Sales Culture Speaker Explains Every Conversation is a ‘Selling Moment’

By Colin McEvoy on March 17, 2015

Todd Cohen, author of the book “Everyone’s in Sales," speaking at DeSales University.

Todd Cohen, author of the book “Everyone’s in Sales,” speaking at DeSales University.

When you meet someone for the first time, and they ask the inevitable question, “What do you do?”, you have exactly 7 to 10 seconds to inspire them.

That was one of the messages Todd Cohen, a nationally-renowned speaker on sales culture, shared with a crowd of nearly 100 people during a speaking event at DeSales University on March 10.

“You have 7 to 10 seconds to grab somebody’s attention, so they can say to you the golden words: ‘Tell me more,’” Cohen said. “That 7 to 10 seconds is everything. It doesn’t matter what you do if you can’t grab somebody’s attention.”

Cohen, author of the book “Everyone’s in Sales,” spoke at an event organized by the DeSales Inventing and Developing the Entrepreneurial Association of Students (I.D.E.A.S) club, which was supported by the Entrepreneurship Council of the Lehigh Valley, a council of the Lehigh Valley Economic Development Corporation (LVEDC).

In his sales leadership career, Todd Cohen has generated more than $750 million in revenue for major corporations. As a public speaker, he delivers more than 100 keynote addresses a year throughout the United States and the world.

“Every single conversation you have is an opportunity to inspire, motivate and advance your goals,” Cohen said. “Think differently about every conversation, because during every one, people are making a decision on you. Every conversation counts. Please don’t waste a word in your careers.”

In keeping with the theme of his book, “Everyone’s in Sales,” Cohen encouraged the audience not to be “sales apologists” and to recognize that every time you talk, it’s an opportunity to do one of three things: sell yourself, network and coach. He said every single word a person speaks is an opportunity to sell himself or herself.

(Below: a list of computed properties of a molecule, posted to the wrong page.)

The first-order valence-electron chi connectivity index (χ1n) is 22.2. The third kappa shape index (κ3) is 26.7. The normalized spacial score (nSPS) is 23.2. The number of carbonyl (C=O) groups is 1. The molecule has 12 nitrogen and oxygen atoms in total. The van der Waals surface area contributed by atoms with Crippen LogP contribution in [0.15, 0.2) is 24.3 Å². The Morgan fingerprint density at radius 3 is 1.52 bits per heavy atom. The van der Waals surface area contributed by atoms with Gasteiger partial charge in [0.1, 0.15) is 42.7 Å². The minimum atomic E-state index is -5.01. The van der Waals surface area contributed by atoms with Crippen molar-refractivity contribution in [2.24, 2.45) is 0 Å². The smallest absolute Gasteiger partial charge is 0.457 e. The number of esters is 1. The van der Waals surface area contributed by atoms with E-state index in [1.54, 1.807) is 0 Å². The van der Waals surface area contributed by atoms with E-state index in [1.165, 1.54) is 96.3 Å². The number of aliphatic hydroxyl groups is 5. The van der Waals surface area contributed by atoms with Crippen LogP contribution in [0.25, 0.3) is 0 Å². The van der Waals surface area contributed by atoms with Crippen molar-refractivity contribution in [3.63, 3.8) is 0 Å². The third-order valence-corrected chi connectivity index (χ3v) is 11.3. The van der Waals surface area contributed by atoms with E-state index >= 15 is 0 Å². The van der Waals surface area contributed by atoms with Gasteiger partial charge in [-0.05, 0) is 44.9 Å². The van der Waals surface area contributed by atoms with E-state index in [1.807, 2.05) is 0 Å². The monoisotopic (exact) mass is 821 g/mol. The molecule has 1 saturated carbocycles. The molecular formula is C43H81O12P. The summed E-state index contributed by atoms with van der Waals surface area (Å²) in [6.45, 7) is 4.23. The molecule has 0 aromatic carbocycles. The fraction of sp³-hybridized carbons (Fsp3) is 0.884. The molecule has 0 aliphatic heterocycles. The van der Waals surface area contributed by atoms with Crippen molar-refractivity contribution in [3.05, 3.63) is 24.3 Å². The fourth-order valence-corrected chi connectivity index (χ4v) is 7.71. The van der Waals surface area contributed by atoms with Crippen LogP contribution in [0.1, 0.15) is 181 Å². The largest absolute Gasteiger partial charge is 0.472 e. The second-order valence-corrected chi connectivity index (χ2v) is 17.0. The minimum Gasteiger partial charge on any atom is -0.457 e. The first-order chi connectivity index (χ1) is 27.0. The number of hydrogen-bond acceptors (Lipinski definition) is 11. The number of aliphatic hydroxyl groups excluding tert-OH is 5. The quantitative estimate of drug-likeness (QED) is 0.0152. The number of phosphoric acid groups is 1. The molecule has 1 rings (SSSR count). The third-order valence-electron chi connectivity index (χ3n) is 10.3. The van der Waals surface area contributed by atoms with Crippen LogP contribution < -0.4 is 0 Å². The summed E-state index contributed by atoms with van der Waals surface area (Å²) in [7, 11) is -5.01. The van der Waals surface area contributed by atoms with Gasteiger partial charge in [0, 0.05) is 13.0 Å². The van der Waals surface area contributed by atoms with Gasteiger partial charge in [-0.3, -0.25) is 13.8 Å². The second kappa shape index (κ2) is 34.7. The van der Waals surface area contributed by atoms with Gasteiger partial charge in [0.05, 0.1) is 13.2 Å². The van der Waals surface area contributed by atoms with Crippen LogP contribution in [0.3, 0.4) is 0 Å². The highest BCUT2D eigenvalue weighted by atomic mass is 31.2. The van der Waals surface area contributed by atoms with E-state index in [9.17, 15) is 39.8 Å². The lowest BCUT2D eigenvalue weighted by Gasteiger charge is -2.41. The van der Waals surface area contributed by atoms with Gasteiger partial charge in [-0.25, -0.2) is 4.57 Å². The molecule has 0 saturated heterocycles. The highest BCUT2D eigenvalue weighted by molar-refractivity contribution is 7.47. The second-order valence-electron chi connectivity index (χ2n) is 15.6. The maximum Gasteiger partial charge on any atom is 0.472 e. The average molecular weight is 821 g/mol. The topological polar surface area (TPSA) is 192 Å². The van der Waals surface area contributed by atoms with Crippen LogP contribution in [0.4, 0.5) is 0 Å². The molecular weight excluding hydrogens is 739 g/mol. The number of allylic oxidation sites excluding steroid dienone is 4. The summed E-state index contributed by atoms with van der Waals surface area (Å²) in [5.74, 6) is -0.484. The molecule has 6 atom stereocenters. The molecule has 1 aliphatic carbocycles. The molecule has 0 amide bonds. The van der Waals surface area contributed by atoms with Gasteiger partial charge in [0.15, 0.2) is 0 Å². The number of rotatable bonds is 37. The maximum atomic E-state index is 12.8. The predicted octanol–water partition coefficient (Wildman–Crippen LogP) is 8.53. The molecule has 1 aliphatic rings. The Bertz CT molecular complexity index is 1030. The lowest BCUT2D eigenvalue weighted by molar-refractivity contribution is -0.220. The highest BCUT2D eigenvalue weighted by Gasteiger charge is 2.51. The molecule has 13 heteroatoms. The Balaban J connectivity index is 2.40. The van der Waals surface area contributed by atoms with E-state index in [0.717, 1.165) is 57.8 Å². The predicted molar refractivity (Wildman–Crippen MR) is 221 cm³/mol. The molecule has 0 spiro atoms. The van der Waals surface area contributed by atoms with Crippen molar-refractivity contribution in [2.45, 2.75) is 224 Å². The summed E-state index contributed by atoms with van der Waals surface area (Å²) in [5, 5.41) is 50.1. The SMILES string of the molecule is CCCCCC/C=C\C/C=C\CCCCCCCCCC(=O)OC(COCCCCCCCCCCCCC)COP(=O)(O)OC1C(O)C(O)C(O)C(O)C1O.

“Something I hear a lot is, ‘Look, I’m not trying to sell you on something,’” he said. “Don’t ever apologize for asking for what you want. If things have gone right, you have earned the right to ask, and if you don’t ask, you don’t get.”

Vincent Daily, vice president of the DeSales I.D.E.A.S. club, said he received extremely positive feedback from the audience regarding Cohen’s presentation, and said Cohen did a good job of targeting his content both to the college students and to everyone in general who attended.

“From the students’ perspective, anything that helps in terms of having an edge in the job market, coming out of college, and the never-ending climb toward building your network and establishing connections is extremely valuable,” Daily said. “I think what Todd had to say really resonated with everybody.”

Cohen has previously worked in team sales at such companies as Xerox, Gartner Group, Pensare, Thomson-Reuters, and LexisNexis. He has delivered lectures and coaching seminars for companies like American Express, the American Marketing Association, and the American Institute of Architects, AAA Insurance Exchange, Penn Liberty Bank and many more.

Cohen urged the audience to be aware of their own “value proposition,” a clear and concise statement that articulates the value of your product to a client or prospect. He also recommended maintaining “relationship portability,” meaning a combination of both reliability and availability. The best relationships, he said, are contacts who are both readily available, and who believe in you and will refer you to other people and other organizations without question.

He also encouraged the audience to be good networkers, and to make conversations with others about them, rather than you. He noted that networking is always about the other person and said, “If you make it about you, you’ve lost me.”

“This is about tonight understanding that everything we do, every single word that comes out of our mouths is a selling moment,” he said, “Starting tonight, every single conversation counts. There is no such thing as a wasted conversation ever again. And I promise you, ladies and gentlemen, if you get this and embrace this, things will change for you in ways you can’t even imagine.”

This is one of four entrepreneurship-related events that the Entrepreneurship Council of the Lehigh Valley will support this year, according to Dawn Ferrante, LVEDC director of regional competitiveness and staff liaison on the council.

Dailey said if any other professionals were interested in speaking for the DeSales I.D.E.A.S. Club, they can contact him at

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